Compliments, the idea of them, the concept of hearing them for what they are, harks back to our discussion of impostor syndrome. It's a subset of our issues surrounding our self-image and self-esteem. When we hear from someone—someone who ought to know—that we've done a good job (and that someone can be ourselves if we’re honest), or that we’re on the right track, or even that we’re a good person (or a good-enough person), it can sometimes be confusing. It can be more than confusing, it can be downright disorienting; that is, if our orientation is based on false beliefs, false assumptions, or on a false self.
After our meeting, as I struggled with these struggles and worked at defusing the confusion, I was reminded of a quote from Søren Kierkegaard. He was the 19th Century Danish philosopher who helped invent existentialism. Our therapy group is an existential group. That is, we don’t use workbooks or follow a curriculum. Instead, as we support and nurture each other, we try and figure out all the worlds we bring together and what our places in them might be. Simple, right? All we need is each other and our experiences and we've got all the questions we need to make our journey together an enlightening one. “What about our symptoms,” you ask? An existential philosopher might contend that these are the signals that steer us. They steer us away from the obstacles that hinder our journey, and toward the obstacles that enrich it.
Here is that Kierkegaard quote: “There are two ways to be fooled. One is to believe what isn't true; the other is to refuse to believe what is true.”
We often talk about fooling ourselves in group. We even call it “lying” sometimes, or the softer version, “dishonesty.” Many of us have gotten so much practice at fooling ourselves, at believing things about ourselves and the world that just aren't true, that our self-impression, our very identity, is so grossly distorted as to be unrecognizable by others. I see you as a competent, profession, intelligent, creative, kind, nurturing, man; you see yourself as a boy with crippling social anxiety. How can my subjective truth about you be so different than yours? Because of old habits, cruelly programmed into your thinking and feeling by ignorant and damaged caregivers. You combine both forms of the self-fooling Kierkegaard cites. You believe what isn't true (that you deserve to be afraid of people who respect you) and you don’t believe what is true (that you are an amazing wonder).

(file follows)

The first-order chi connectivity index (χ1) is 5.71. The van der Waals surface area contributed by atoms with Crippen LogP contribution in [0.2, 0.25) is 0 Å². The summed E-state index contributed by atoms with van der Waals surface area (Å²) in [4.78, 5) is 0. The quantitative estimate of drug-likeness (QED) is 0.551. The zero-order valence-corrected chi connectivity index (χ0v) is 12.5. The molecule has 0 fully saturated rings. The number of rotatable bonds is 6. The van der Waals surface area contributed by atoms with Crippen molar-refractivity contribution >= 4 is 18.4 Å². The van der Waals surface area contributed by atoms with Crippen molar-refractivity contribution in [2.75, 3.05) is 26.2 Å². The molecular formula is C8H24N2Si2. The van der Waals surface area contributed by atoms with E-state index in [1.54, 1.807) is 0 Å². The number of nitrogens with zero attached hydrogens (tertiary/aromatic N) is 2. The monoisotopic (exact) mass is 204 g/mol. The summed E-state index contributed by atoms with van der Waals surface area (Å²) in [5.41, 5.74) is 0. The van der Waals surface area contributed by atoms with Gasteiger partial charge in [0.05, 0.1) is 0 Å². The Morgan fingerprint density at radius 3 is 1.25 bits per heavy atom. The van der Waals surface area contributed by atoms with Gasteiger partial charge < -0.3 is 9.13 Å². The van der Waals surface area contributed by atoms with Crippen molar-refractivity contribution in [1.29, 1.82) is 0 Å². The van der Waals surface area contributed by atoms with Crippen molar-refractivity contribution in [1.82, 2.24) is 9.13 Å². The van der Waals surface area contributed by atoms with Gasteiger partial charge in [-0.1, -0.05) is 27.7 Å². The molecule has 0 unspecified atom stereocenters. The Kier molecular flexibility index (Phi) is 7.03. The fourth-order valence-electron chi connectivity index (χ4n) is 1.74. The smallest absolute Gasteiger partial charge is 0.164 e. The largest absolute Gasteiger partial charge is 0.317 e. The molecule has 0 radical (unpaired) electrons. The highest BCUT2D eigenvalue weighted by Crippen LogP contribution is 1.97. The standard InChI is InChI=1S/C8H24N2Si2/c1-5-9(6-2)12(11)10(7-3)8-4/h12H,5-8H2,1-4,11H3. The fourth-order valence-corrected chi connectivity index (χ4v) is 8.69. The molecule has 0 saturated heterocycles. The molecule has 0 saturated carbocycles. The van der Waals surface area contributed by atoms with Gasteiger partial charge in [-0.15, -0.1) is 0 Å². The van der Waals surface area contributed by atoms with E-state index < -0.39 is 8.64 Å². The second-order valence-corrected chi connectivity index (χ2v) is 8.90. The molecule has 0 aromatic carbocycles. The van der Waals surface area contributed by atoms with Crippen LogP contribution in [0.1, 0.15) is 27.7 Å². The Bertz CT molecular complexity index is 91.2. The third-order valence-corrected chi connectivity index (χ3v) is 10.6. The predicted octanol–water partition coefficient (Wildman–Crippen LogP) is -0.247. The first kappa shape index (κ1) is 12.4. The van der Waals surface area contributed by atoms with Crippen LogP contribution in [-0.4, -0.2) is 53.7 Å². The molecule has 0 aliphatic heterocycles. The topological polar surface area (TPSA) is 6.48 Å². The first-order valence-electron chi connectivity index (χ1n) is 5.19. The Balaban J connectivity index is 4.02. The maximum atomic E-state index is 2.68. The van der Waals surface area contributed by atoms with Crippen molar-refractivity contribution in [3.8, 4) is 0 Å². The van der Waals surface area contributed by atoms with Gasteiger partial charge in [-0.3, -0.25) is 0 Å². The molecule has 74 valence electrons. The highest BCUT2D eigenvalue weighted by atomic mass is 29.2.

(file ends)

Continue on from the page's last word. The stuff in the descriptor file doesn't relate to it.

One group member actually does believe she’s amazing. She calls herself the most positive depressed person she knows. And we're all happy to see she's taking this belief and imposing it onto her self-defeating behaviors. First we believe, then we act, then we grow.
In "Don Quixote," Cervantes asks, “Which will you have: wise madness or foolish sanity?” Foolish sanity, has been around a long time. And there will always be a lot of people who prefer to fool themselves into thinking life doesn't get any better. We can call it anxiety or depression or addiction or infidelity, but it’s all about the same self-delusions. Untrue beliefs, and false denials. This is what passes for sanity nowadays. And so our ideas about madness take on new dimension. Don Quixote believes what he wants to believe. If only we could be so mad as to control our thoughts and see in us what other see!
At the end of his story, our exhausted, scarred, bedraggled Spanish hero never gives up hope in the impossible. He sums all of his struggles up by saying, "Too much sanity may be madness! But maddest of all—to see life as it is and not as it should be." Let's remind each other to see ourselves as we appear to the subjective gaze of those who really know us. And to see ourselves as the heroes of our own journeys. We are good enough at the very least, worthy of high praise, commendation, and abundant, sincere compliments!